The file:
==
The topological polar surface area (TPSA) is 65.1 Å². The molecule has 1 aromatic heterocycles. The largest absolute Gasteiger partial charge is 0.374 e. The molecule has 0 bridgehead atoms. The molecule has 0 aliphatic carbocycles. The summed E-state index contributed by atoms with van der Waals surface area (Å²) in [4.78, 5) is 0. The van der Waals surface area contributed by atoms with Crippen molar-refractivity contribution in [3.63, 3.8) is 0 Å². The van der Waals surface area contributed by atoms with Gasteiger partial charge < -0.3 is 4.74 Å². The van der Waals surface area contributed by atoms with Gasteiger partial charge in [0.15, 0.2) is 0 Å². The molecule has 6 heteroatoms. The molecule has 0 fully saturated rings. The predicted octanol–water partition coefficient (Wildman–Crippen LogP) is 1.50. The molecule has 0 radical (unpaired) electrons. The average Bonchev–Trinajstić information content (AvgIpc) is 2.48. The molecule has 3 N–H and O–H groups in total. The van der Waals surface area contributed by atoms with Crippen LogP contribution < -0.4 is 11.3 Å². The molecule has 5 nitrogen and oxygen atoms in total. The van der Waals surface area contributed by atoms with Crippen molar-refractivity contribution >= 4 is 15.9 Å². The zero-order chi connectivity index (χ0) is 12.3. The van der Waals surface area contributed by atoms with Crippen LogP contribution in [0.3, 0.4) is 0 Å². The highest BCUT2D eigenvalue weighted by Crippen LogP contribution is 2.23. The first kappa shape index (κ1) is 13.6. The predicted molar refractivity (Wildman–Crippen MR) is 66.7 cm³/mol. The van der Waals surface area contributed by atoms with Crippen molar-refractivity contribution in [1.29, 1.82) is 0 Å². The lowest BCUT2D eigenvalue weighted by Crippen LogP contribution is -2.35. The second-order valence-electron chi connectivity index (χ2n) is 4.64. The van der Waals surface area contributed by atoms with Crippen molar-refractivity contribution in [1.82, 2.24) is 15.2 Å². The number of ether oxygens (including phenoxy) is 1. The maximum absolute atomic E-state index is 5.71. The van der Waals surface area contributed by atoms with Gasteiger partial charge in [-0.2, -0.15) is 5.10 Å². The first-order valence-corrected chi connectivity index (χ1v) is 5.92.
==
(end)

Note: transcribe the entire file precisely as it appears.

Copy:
The topological polar surface area (TPSA) is 65.1 Å². The molecule has 1 aromatic heterocycles. The largest absolute Gasteiger partial charge is 0.374 e. The molecule has 0 bridgehead atoms. The molecule has 0 aliphatic carbocycles. The summed E-state index contributed by atoms with van der Waals surface area (Å²) in [4.78, 5) is 0. The van der Waals surface area contributed by atoms with Crippen molar-refractivity contribution in [3.63, 3.8) is 0 Å². The van der Waals surface area contributed by atoms with Gasteiger partial charge < -0.3 is 4.74 Å². The van der Waals surface area contributed by atoms with Gasteiger partial charge in [0.15, 0.2) is 0 Å². The molecule has 6 heteroatoms. The molecule has 0 fully saturated rings. The predicted octanol–water partition coefficient (Wildman–Crippen LogP) is 1.50. The molecule has 0 radical (unpaired) electrons. The average Bonchev–Trinajstić information content (AvgIpc) is 2.48. The molecule has 3 N–H and O–H groups in total. The van der Waals surface area contributed by atoms with Crippen LogP contribution < -0.4 is 11.3 Å². The molecule has 5 nitrogen and oxygen atoms in total. The van der Waals surface area contributed by atoms with Crippen molar-refractivity contribution >= 4 is 15.9 Å². The zero-order chi connectivity index (χ0) is 12.3. The van der Waals surface area contributed by atoms with Crippen LogP contribution in [0.3, 0.4) is 0 Å². The highest BCUT2D eigenvalue weighted by Crippen LogP contribution is 2.23. The first kappa shape index (κ1) is 13.6. The predicted molar refractivity (Wildman–Crippen MR) is 66.7 cm³/mol. The van der Waals surface area contributed by atoms with Crippen molar-refractivity contribution in [1.29, 1.82) is 0 Å². The lowest BCUT2D eigenvalue weighted by Crippen LogP contribution is -2.35. The second-order valence-electron chi connectivity index (χ2n) is 4.64. The van der Waals surface area contributed by atoms with Crippen molar-refractivity contribution in [1.82, 2.24) is 15.2 Å². The number of ether oxygens (including phenoxy) is 1. The maximum absolute atomic E-state index is 5.71. The van der Waals surface area contributed by atoms with Gasteiger partial charge in [-0.2, -0.15) is 5.10 Å². The first-order valence-corrected chi connectivity index (χ1v) is 5.92.